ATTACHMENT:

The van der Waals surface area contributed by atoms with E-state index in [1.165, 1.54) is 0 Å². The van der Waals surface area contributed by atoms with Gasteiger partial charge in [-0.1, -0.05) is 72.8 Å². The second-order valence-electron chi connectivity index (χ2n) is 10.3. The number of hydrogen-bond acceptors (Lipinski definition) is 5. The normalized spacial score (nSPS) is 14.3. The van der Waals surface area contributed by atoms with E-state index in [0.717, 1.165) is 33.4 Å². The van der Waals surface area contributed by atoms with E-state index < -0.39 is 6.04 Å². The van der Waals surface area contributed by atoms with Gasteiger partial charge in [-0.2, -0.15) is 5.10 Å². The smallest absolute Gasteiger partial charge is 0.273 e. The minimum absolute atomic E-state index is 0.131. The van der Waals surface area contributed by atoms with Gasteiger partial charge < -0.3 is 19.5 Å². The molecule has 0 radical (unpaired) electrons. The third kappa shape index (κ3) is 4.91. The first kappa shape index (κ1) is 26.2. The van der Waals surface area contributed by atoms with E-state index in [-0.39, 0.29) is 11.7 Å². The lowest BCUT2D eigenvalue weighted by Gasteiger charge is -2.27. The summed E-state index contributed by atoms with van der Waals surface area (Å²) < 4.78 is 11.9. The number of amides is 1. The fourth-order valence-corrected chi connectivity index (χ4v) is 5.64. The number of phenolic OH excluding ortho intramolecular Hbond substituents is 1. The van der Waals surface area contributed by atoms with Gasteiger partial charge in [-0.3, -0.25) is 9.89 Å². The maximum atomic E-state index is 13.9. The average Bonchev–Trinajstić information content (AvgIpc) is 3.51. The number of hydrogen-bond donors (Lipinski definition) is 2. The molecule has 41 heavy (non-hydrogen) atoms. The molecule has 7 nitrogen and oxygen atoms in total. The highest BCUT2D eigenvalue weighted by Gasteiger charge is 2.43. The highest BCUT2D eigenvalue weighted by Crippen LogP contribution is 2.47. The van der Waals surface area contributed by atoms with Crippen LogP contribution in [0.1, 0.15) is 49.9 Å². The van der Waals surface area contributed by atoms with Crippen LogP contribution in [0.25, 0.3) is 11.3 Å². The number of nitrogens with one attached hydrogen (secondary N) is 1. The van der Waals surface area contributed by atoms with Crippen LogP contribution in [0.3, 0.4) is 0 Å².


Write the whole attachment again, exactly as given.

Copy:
The van der Waals surface area contributed by atoms with E-state index in [1.165, 1.54) is 0 Å². The van der Waals surface area contributed by atoms with Gasteiger partial charge in [-0.1, -0.05) is 72.8 Å². The second-order valence-electron chi connectivity index (χ2n) is 10.3. The number of hydrogen-bond acceptors (Lipinski definition) is 5. The normalized spacial score (nSPS) is 14.3. The van der Waals surface area contributed by atoms with E-state index in [0.717, 1.165) is 33.4 Å². The van der Waals surface area contributed by atoms with E-state index < -0.39 is 6.04 Å². The van der Waals surface area contributed by atoms with Gasteiger partial charge in [-0.2, -0.15) is 5.10 Å². The smallest absolute Gasteiger partial charge is 0.273 e. The minimum absolute atomic E-state index is 0.131. The van der Waals surface area contributed by atoms with Gasteiger partial charge < -0.3 is 19.5 Å². The molecule has 0 radical (unpaired) electrons. The third kappa shape index (κ3) is 4.91. The first kappa shape index (κ1) is 26.2. The van der Waals surface area contributed by atoms with E-state index in [-0.39, 0.29) is 11.7 Å². The lowest BCUT2D eigenvalue weighted by Gasteiger charge is -2.27. The summed E-state index contributed by atoms with van der Waals surface area (Å²) < 4.78 is 11.9. The number of amides is 1. The fourth-order valence-corrected chi connectivity index (χ4v) is 5.64. The number of phenolic OH excluding ortho intramolecular Hbond substituents is 1. The van der Waals surface area contributed by atoms with Gasteiger partial charge in [-0.3, -0.25) is 9.89 Å². The maximum atomic E-state index is 13.9. The average Bonchev–Trinajstić information content (AvgIpc) is 3.51. The number of hydrogen-bond donors (Lipinski definition) is 2. The molecule has 41 heavy (non-hydrogen) atoms. The molecule has 7 nitrogen and oxygen atoms in total. The highest BCUT2D eigenvalue weighted by Gasteiger charge is 2.43. The highest BCUT2D eigenvalue weighted by Crippen LogP contribution is 2.47. The van der Waals surface area contributed by atoms with Crippen LogP contribution in [0.1, 0.15) is 49.9 Å². The van der Waals surface area contributed by atoms with Crippen LogP contribution in [0.25, 0.3) is 11.3 Å². The number of nitrogens with one attached hydrogen (secondary N) is 1. The van der Waals surface area contributed by atoms with Crippen LogP contribution in [0.3, 0.4) is 0 Å².